About three-quarters of the way through the infusion, Sebastian showed signs of distress and a severe headache. Headache can be a side effect of the procedure. Sebastian’s father requested that the test be stopped and that a doctor examine Sebastian. A doctor was called to the room and checked the chart but did not check the bottle at that time. Following that examination, the test was completed. Sebastian was released from the clinic and his family took him home that afternoon.

Later that evening, the child became disoriented and began vomiting. His parents brought him to the emergency room at Shands AGH, where he was admitted and treated for dehydration.

Doctors monitored his progress over the next day. He was transported to the pediatric intensive care unit at Shands at UF medical center early on Wednesday, Oct. 10, after it was determined that he was suffering from cerebral edema, or swelling of the brain. The overdose of arginine was discovered Wednesday morning.

UF and Shands leaders are investigating the sequence of events that led to Sebastian’s death and say they have already taken measures to ensure such a tragedy does not occur again.

Interim steps taken include:

* The nurse and the pharmacist directly involved in the case have been placed on administrative leave. Their body of work, inclusive of this incident, will be reviewed.

* A moratorium has been placed on infusion of drugs in all outpatient clinics. A quality assurance review of clinic procedures and personnel training is under way.

* Any UF outpatient clinics that are permitted to infuse drugs must use a double-signoff system involving two qualified professionals to ensure the right patient, the right drug and the right dose.

* Before any medication is dispensed from a Shands Outpatient Pharmacy for intravenous infusion in a University of Florida Physicians Clinic, a pharmacy manager will confirm that the clinic has been reviewed and is allowed to infuse intravenous medications; that the instructions from the physician and the labeling placed on the product clearly indicates both the dose and volume of medication to be administered; and that the dose is appropriate for the condition being treated/diagnosed.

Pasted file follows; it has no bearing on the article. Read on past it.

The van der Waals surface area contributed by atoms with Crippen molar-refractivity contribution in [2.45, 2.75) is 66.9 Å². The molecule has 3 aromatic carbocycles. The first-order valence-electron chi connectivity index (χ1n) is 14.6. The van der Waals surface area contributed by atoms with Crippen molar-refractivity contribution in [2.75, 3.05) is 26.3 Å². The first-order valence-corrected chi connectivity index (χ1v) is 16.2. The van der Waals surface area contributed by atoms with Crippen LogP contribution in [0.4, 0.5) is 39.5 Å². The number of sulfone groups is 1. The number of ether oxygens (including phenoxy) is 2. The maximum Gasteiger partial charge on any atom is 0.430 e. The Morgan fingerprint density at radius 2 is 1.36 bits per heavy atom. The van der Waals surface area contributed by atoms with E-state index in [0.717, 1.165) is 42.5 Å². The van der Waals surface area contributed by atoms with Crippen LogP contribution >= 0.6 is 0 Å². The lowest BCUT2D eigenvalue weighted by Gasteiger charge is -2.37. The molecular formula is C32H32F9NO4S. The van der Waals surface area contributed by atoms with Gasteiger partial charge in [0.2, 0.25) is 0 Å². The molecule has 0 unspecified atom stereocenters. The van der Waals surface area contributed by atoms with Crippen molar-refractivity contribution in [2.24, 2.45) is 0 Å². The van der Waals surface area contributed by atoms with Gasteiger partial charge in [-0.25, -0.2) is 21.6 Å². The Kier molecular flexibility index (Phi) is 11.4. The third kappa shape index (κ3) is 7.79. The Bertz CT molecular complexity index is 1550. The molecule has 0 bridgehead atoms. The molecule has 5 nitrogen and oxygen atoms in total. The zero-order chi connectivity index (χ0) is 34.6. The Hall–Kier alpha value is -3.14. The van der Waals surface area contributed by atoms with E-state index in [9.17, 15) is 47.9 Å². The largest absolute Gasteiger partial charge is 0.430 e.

* We are developing a training program for clinic staff who administer infusions. This mandatory training will be completed within the next two weeks.

* The pharmacy will only deliver customized doses of arginine.

* Children scheduled to receive arginine will be treated in an infusion center specifically dedicated to giving infusions of drugs.

* Finally, in addition to the analysis of this particular incident that will be conducted in the coming weeks, the entire team will be examining all medications administered in the clinics, including their source, to determine if dose customization and administration in the infusion center is preferable to in-clinic administration.

“We will review our procedures and add to our safeguards to prevent such errors in the future, and we pledge to leave no stone unturned,” Novak said. “Unfortunately, these steps cannot undo the tragedy that occurred. Words cannot express our profound regret for these events.”

Sebastian’s family has asked University of Florida and Shands HealthCare officials to convey their wish that the media respect their privacy and not attempt to contact them.